For the past 17 years, Agnes Van Der Velde has dedicated her life to offering humanitarian aid across the globe. She has been away from home and her family for many a Christmas and 2018 will be no exception.
Later this month the grandmother, known as ‘Cokie’, will fly to the Democratic Republic of Congo (DRC), where she will help to stop the spread of the deadly Ebola virus.
On August 1, the Ministry of Health of the DRC declared a new outbreak of the disease in the North Kivu Province in the north-east of the African country. Four months in, the latest figures from the World Health Organisation published this week indicate that there have been more than 300 cases and at least 170 lives claimed. A total of 28 health workers are among those to have been infected.
“Unfortunately, it is a difficult situation,” says Cokie. She has only recently returned from Mbandaka, in north west DRC, where she helped to provide training and materials to improve hygiene. “The number of cases are continuing to rise partly because of the insecurity caused by the armed groups in the area [North Kivu] - there are over 50. There were 33 violent civilian deaths in October alone.”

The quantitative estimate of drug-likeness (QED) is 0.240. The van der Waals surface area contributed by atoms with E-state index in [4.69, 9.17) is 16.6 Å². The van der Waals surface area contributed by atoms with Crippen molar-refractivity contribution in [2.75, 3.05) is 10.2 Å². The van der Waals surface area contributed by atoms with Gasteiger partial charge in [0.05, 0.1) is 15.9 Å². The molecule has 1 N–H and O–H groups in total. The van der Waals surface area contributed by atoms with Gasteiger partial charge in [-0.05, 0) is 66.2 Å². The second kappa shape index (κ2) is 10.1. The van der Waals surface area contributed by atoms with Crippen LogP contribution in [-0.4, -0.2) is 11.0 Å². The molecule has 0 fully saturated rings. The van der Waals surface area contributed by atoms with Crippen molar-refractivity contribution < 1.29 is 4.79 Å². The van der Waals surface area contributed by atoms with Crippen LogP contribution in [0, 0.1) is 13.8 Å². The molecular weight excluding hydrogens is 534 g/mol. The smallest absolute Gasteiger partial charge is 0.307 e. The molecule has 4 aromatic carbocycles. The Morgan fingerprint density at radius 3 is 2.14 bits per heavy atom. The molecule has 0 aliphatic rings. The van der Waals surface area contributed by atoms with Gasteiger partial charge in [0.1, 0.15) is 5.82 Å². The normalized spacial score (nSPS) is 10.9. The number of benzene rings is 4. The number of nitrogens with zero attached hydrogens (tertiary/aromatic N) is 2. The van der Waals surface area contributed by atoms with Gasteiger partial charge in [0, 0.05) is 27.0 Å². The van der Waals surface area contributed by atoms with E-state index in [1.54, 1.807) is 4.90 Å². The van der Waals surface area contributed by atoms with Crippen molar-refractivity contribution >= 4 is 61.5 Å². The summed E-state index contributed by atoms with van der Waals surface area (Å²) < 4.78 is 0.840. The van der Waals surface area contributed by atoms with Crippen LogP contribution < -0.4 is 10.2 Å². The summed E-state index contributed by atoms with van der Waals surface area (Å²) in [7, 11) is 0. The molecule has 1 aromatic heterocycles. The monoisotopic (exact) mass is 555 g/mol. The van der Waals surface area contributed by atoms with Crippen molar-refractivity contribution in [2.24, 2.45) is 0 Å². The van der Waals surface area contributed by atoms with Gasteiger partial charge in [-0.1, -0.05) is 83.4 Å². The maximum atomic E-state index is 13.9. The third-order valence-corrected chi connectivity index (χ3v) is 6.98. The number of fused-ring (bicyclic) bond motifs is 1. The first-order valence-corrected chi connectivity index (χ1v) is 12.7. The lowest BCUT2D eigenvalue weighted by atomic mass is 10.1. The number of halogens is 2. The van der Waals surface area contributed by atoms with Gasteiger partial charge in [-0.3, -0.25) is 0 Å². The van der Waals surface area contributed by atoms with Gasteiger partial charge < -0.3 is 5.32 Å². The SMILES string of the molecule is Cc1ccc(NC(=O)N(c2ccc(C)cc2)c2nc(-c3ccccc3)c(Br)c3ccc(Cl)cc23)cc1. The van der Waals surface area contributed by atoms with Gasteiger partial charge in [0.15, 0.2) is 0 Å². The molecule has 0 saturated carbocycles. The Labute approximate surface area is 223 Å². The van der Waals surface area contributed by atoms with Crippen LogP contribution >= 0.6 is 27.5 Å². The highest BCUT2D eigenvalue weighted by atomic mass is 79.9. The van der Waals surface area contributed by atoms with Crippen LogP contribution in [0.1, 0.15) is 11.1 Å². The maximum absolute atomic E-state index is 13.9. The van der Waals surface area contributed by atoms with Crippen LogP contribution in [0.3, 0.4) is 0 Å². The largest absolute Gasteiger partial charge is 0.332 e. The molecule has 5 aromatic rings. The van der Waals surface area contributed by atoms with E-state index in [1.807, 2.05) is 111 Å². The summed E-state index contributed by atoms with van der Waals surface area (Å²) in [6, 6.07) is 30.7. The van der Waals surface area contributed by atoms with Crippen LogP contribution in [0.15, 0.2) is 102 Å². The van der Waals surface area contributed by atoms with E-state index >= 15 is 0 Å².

Her upcoming mission will see her working in health facilities to strengthen infection prevention and control, improve the identification of Ebola and referrals of suspected cases, and support safe burials.
“I have to admit the insecurity does add to the already present concerns which accompany going to work in an Ebola outbreak. The worst aspect is that activities have to stop from time to time due to the insecurity which gives the infection a chance to spread.”
At the end of October, the United Nations Security Council voiced deep concern over the conflict situation in DRC. It condemned attacks by armed groups and demanded full, safe, immediate and unhindered access for humanitarian and medical personnel and their equipment, transport and supplies to areas affected by the Ebola outbreak, so they could work to save lives and prevent the virus from spreading
“I think I am wary with what I do because we are working in areas where people have a different way of life,” says Cokie, who lives in Whixley near Harrogate.